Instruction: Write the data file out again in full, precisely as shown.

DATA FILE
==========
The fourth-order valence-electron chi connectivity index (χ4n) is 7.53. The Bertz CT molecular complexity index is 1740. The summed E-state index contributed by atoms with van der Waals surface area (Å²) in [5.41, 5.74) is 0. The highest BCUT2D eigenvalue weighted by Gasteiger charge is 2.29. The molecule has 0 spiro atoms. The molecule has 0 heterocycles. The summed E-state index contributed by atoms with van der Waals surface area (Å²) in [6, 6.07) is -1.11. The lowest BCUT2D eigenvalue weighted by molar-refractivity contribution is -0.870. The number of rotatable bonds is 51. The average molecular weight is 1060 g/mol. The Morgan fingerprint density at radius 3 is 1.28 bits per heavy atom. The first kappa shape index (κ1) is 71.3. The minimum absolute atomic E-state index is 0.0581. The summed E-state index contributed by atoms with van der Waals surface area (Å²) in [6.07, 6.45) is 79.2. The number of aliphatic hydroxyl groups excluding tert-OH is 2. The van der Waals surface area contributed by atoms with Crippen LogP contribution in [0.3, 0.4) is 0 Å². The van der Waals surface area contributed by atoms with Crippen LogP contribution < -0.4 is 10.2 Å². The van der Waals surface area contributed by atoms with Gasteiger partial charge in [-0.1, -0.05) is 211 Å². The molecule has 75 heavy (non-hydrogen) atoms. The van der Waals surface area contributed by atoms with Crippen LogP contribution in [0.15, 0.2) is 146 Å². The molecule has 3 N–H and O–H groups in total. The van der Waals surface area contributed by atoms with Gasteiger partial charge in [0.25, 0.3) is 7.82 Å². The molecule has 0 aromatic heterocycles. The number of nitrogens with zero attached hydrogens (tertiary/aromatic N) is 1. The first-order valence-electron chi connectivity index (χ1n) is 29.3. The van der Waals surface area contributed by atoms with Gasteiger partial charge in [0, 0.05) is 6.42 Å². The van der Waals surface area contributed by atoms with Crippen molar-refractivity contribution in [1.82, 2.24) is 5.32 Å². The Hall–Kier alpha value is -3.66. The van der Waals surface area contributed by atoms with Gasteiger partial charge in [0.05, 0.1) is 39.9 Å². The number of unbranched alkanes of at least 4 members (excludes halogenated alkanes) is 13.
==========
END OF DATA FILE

The fourth-order valence-electron chi connectivity index (χ4n) is 7.53. The Bertz CT molecular complexity index is 1740. The summed E-state index contributed by atoms with van der Waals surface area (Å²) in [5.41, 5.74) is 0. The highest BCUT2D eigenvalue weighted by Gasteiger charge is 2.29. The molecule has 0 spiro atoms. The molecule has 0 heterocycles. The summed E-state index contributed by atoms with van der Waals surface area (Å²) in [6, 6.07) is -1.11. The lowest BCUT2D eigenvalue weighted by molar-refractivity contribution is -0.870. The number of rotatable bonds is 51. The average molecular weight is 1060 g/mol. The Morgan fingerprint density at radius 3 is 1.28 bits per heavy atom. The first kappa shape index (κ1) is 71.3. The minimum absolute atomic E-state index is 0.0581. The summed E-state index contributed by atoms with van der Waals surface area (Å²) in [6.07, 6.45) is 79.2. The number of aliphatic hydroxyl groups excluding tert-OH is 2. The van der Waals surface area contributed by atoms with Crippen LogP contribution in [0.3, 0.4) is 0 Å². The van der Waals surface area contributed by atoms with Crippen LogP contribution < -0.4 is 10.2 Å². The van der Waals surface area contributed by atoms with Gasteiger partial charge in [-0.1, -0.05) is 211 Å². The molecule has 75 heavy (non-hydrogen) atoms. The van der Waals surface area contributed by atoms with Crippen LogP contribution in [0.15, 0.2) is 146 Å². The molecule has 3 N–H and O–H groups in total. The van der Waals surface area contributed by atoms with Gasteiger partial charge in [0.25, 0.3) is 7.82 Å². The molecule has 0 aromatic heterocycles. The number of nitrogens with zero attached hydrogens (tertiary/aromatic N) is 1. The first-order valence-electron chi connectivity index (χ1n) is 29.3. The van der Waals surface area contributed by atoms with Gasteiger partial charge in [0, 0.05) is 6.42 Å². The van der Waals surface area contributed by atoms with Crippen molar-refractivity contribution in [1.82, 2.24) is 5.32 Å². The Hall–Kier alpha value is -3.66. The van der Waals surface area contributed by atoms with Gasteiger partial charge in [0.05, 0.1) is 39.9 Å². The number of unbranched alkanes of at least 4 members (excludes halogenated alkanes) is 13.